• I have added the code which I am using to test implantation to the question which is currently not working (in the way that I have set it up, most likely). @Programmer – g_l Jul 30 '16 at 15:56
  • @g_l This question is not actually about code. It's about how to do stuff which I think I provided enough info to get you started. You can ask a new question about why your code is not working. I will then then try to fix your code. Editing the question will be longer. Put those code in a new question. – Programmer Jul 30 '16 at 16:00
  • Thanks @Programmer – g_l Jul 30 '16 at 16:05
  • Np. Waiting for your new question. – Programmer Jul 30 '16 at 16:08
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First of all no you don't have to pay to get multiplayer functionality in your game with Unity (At least up to a certain point). Eventually you will obviously need to either buy or rent a server to host the server portion of the game should you require one.

The Unity Networking API has been improved a lot since last time I made a multiplayer game and so has the documentation.

  • I would suggest start reading through and follow along with: The multiplayer tutorial.
  • Additionally you could take a look at: Unity's own network lobby example This is a working multiplayer lobby example that you could have a look at. Just create a new Unity project and import it to get started.

To answer your "key questions":

  1. You shouldn't have to worry about port forwarding. Unity's networking API will work without requiring your players to forward ports or any such thing.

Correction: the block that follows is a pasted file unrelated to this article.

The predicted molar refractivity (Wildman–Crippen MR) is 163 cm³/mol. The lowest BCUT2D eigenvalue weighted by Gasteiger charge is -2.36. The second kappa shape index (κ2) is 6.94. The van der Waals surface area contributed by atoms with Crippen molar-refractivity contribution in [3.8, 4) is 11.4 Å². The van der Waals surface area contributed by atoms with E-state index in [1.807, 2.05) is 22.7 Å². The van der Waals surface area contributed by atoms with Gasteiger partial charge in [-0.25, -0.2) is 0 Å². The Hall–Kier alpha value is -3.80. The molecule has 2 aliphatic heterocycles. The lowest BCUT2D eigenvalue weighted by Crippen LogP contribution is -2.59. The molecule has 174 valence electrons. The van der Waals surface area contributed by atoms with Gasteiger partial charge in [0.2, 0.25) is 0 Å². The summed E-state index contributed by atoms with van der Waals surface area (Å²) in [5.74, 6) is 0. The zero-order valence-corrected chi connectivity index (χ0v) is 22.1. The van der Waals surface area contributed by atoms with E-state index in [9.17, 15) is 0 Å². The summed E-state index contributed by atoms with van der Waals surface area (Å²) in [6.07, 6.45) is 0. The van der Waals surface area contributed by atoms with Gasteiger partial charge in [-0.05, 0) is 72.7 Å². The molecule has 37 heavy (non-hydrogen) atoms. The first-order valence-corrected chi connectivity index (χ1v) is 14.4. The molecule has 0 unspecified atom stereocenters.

2. This is also not something you should worry about. Unity will take care of that, just read through the documentation and you will see.
  3. Again read through the documentation links that I have provided and it should become clear. In your case since you wanted to avoid extra costs to yourself you will probably go with the option of 1 player becoming the "Server" while also being a client. I could go into it here but the tutorials will provide a much better explanation than I could give.

Good luck with your project, I hope it works out for you.

  • AE
  • Thank you very much for your reply but having read the first article which i have linked i am hesitant as it clearly says "You can use Unity HLAPI without paying. Just don't use the Unity match making API, then you won't need to pay for anything." and "You should NOT use NetworkManager because most of its function depends on Unity match making API. To create a network game that is free from Unity match making API, you just need the NetworkServer and the NetworkClient class." Can you persuade me that using unity API is worth it? – g_l Jul 30 '16 at 13:18
  • Also one of the features which i liked with the network server and class was how it involved sending simple messages which i felt was more compatible with my game, I would have thought that the unity API includes that but can you confirm it @A.E – g_l Jul 30 '16 at 13:24